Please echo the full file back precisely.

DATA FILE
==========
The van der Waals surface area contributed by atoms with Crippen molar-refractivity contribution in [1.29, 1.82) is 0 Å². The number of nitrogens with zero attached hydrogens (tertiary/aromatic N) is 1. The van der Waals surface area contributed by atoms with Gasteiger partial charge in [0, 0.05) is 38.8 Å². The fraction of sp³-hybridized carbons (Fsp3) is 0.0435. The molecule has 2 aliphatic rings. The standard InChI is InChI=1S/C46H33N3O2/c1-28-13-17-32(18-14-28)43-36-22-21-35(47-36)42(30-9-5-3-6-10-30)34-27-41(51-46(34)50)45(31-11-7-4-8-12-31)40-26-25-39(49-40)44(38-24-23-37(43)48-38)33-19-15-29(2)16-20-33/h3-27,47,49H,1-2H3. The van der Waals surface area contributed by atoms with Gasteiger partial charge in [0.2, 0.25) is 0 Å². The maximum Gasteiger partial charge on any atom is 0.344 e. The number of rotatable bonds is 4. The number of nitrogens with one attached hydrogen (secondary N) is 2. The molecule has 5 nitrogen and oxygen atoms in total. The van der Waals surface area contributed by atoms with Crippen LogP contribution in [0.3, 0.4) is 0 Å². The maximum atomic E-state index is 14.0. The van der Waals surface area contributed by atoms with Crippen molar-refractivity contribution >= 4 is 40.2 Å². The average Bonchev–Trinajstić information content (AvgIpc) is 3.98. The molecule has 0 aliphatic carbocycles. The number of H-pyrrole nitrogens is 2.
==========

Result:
The van der Waals surface area contributed by atoms with Crippen molar-refractivity contribution in [1.29, 1.82) is 0 Å². The number of nitrogens with zero attached hydrogens (tertiary/aromatic N) is 1. The van der Waals surface area contributed by atoms with Gasteiger partial charge in [0, 0.05) is 38.8 Å². The fraction of sp³-hybridized carbons (Fsp3) is 0.0435. The molecule has 2 aliphatic rings. The standard InChI is InChI=1S/C46H33N3O2/c1-28-13-17-32(18-14-28)43-36-22-21-35(47-36)42(30-9-5-3-6-10-30)34-27-41(51-46(34)50)45(31-11-7-4-8-12-31)40-26-25-39(49-40)44(38-24-23-37(43)48-38)33-19-15-29(2)16-20-33/h3-27,47,49H,1-2H3. The van der Waals surface area contributed by atoms with Gasteiger partial charge in [0.2, 0.25) is 0 Å². The maximum Gasteiger partial charge on any atom is 0.344 e. The number of rotatable bonds is 4. The number of nitrogens with one attached hydrogen (secondary N) is 2. The molecule has 5 nitrogen and oxygen atoms in total. The van der Waals surface area contributed by atoms with Crippen LogP contribution in [0.3, 0.4) is 0 Å². The maximum atomic E-state index is 14.0. The van der Waals surface area contributed by atoms with Crippen molar-refractivity contribution >= 4 is 40.2 Å². The average Bonchev–Trinajstić information content (AvgIpc) is 3.98. The molecule has 0 aliphatic carbocycles. The number of H-pyrrole nitrogens is 2.